The Underground Lady [Page Twenty-Nine]

No one needs most of what we refer to as pop culture.  When we talk about consumerism being the production and sale of unecessary things, this is one of the things we mean.

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Necessity does not preclude the charming.  But most people’s sense of what is charming has been perverted and degraded—this, too, explains what we mean by taste.

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“Vulgarity is the only sin,” says Jouhandeau.  And he was immunized against it by excessive vice.

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Individuation requires intercourse with the Demon—and the Demon is never too simple.

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One cannot be blatantly subtle.  There is no such thing.

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It is more effective, in the end, to be intelligent rather than blunt, oblique rather than direct, opaque rather than transparent.  Intelligence usually wins out in a contest, the oblique phrase is better crafted than the straight-on one, and opacity is not so much a choice as a mode of survival.  Besides, the search for transparency quickly becomes a game in “eternal regression.”  What is finally transparent always escapes just over the horizon.

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The reader can change my words if he wants, and reuse the ideas, so long as the events, the movements, of thought here, remain the same.

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Philosophy is still not sufficiently modern.  Literature got there ahead of it.  This is why Deleuze, for instance, writes about literature in such a rapturous, and sometimes undeserved, tone.  He is pleading for a particular canon (a non-canonical one), and he really does believe in it.  (See his essays in Dialogues with Claire Parnet for example.)  Philosophy’s perpetual lagging behind art also plays a large role in his rejection of the history of philosophy.  If philosophy were more contemporary, like literature—more of  the contemporary scene, and thereby both more insightful about it, and more useful as a corrective against it—then he could have kept it.  Instead he jettisoned the history of philosophy pretty much wholesale.  And rightly so.  Still, he often gets literature wrong, especially when it comes to American writers.  Like Foucault, he is really unfamiliar with America and tends to idealize.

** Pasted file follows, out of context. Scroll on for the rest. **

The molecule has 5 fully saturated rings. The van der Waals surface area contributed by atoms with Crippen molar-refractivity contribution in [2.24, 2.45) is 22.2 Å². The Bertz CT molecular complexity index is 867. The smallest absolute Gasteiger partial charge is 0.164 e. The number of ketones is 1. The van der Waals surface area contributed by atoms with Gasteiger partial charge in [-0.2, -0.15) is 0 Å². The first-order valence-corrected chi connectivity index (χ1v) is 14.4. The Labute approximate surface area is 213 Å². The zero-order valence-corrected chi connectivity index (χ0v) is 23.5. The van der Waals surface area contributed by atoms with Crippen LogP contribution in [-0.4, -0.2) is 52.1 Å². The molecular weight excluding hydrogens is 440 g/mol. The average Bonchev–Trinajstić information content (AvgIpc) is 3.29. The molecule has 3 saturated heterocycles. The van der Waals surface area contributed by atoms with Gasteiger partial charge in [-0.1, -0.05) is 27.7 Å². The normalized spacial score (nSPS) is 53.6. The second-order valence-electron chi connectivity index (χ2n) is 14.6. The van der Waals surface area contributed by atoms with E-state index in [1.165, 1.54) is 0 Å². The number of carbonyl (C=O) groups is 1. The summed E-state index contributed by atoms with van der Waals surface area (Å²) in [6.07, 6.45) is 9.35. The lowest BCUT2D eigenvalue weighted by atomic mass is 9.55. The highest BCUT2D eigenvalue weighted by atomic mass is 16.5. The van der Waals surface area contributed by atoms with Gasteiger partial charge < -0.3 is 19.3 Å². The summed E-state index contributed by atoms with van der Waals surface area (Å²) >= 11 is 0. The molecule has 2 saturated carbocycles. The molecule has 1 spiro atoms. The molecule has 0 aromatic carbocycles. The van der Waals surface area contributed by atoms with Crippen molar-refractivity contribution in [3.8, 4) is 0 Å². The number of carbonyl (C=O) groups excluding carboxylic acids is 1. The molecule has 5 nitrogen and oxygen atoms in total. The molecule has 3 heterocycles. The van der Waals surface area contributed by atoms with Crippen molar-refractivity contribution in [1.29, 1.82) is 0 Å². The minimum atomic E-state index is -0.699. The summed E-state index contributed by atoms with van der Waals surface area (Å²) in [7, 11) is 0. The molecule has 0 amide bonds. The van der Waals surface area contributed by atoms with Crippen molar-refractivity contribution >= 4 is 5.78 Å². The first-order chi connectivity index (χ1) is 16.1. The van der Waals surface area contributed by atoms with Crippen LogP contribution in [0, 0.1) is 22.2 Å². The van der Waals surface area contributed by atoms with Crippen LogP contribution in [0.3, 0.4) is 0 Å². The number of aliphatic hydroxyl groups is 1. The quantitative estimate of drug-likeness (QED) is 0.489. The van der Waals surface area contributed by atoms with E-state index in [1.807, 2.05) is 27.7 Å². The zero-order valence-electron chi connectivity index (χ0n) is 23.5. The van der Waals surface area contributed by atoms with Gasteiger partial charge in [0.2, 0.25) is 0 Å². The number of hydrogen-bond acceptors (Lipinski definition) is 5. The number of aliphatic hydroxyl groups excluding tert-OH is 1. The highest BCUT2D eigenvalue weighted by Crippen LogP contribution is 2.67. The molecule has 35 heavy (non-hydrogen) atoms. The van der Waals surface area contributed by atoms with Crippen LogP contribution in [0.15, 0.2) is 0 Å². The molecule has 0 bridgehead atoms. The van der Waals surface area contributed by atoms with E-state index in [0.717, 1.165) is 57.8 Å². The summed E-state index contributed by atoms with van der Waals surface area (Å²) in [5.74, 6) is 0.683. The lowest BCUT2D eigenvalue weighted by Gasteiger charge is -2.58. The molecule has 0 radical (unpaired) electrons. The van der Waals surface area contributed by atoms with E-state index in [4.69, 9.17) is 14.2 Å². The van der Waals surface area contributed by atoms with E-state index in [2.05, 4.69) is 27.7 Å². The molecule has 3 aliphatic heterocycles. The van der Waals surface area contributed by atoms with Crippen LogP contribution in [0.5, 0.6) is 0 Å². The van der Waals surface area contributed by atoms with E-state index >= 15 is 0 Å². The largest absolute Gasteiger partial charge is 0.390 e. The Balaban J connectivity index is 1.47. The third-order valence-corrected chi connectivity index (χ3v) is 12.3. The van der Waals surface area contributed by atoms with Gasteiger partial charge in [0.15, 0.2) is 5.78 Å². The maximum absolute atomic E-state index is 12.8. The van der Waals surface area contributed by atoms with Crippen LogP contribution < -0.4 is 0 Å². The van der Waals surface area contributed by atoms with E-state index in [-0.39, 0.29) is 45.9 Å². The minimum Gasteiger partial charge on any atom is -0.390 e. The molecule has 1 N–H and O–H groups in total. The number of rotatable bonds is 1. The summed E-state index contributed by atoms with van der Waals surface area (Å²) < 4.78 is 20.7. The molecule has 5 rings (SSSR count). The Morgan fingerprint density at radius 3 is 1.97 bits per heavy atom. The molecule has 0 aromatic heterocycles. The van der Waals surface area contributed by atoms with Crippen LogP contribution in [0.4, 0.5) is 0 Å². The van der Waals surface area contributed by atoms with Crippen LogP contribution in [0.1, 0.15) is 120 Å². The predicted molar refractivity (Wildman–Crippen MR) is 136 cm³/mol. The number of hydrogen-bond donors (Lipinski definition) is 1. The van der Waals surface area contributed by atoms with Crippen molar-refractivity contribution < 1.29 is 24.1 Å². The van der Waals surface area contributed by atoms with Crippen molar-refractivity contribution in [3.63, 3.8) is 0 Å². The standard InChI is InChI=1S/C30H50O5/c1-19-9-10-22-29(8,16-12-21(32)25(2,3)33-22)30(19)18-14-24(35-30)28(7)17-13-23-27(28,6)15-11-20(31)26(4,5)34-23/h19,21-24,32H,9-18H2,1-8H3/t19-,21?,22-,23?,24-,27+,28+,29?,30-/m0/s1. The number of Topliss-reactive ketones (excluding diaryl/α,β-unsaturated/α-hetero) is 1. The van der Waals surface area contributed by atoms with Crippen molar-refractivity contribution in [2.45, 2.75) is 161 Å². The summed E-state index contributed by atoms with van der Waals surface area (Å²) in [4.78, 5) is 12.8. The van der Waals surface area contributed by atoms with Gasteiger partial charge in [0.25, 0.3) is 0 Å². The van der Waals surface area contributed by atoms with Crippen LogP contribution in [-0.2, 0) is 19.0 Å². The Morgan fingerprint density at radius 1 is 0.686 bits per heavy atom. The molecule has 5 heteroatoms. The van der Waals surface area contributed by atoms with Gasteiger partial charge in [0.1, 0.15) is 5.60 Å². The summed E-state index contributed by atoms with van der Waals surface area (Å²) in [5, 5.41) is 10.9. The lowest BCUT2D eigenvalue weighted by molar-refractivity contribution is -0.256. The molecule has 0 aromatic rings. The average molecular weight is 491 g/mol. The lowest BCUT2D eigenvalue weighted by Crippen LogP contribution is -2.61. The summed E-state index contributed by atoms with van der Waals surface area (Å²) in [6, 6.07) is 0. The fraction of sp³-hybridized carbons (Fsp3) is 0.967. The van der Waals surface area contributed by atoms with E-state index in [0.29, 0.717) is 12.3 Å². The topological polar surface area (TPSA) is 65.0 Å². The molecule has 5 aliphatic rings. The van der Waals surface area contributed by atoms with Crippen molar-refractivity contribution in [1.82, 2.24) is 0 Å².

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One can only take so much prissiness in literature, and then it’s time to call in the vultures and jackals.  I mean the critics of course.

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Modernity in writing scares all upper-crust types, because it implies the end of rarefied language as a status identifier.

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Urbanity gets tiresome.  And then the danger of accepting the rube for the genius sets in.

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Modern literature should always be plain.  Beckett is the plainest of all modern writers.  He uses small words, always, and never gestures to his literary pedigree.  If he has influences, they are unimportant.

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From the photographs of him, one can see that Beckett had the hands of a farmer.  They were great hands, thin, but strong, and peculiarly large.

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Robbe-Grillet had this to say about Beckett’s characters:

“Murphy, Molloy, Malone, Mahood, Worm—the hero of Beckett’s narratives deteriorates from book to book, and faster and faster.  Feeble, but still capable of traveling on a bicycle, he rapidly loses the use of his limbs, one after the other; no longer able even to drag himself along, he then finds himself imprisoned in a room, in which his senses gradually abandon him.  The room, shrinking, is soon reduced to a simple jar in which a rotting and obviously mute trunk ultimately falls apart altogether.  At the end there remains no more than this: ‘the shape of an egg and the consistency of glue.’  …  …all these creatures which have paraded past us served only to deceive us; they occupied the sentences of the novel in place of the ineffable being who still refuses to appear there, the man incapable of recuperating his own existence, the one who never manages to be present.”**

This is our condition—diminishing, and at the same time, invisible to each other, to ourselves.

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The Underground Lady says: I do not crave the company of simpler types, but rather the friendship of the country-person who has come to the city and been ruined by it.  Almost. 

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** Alain Robbe-Grillet in For a New Novel (tranlated by Richard Howard).

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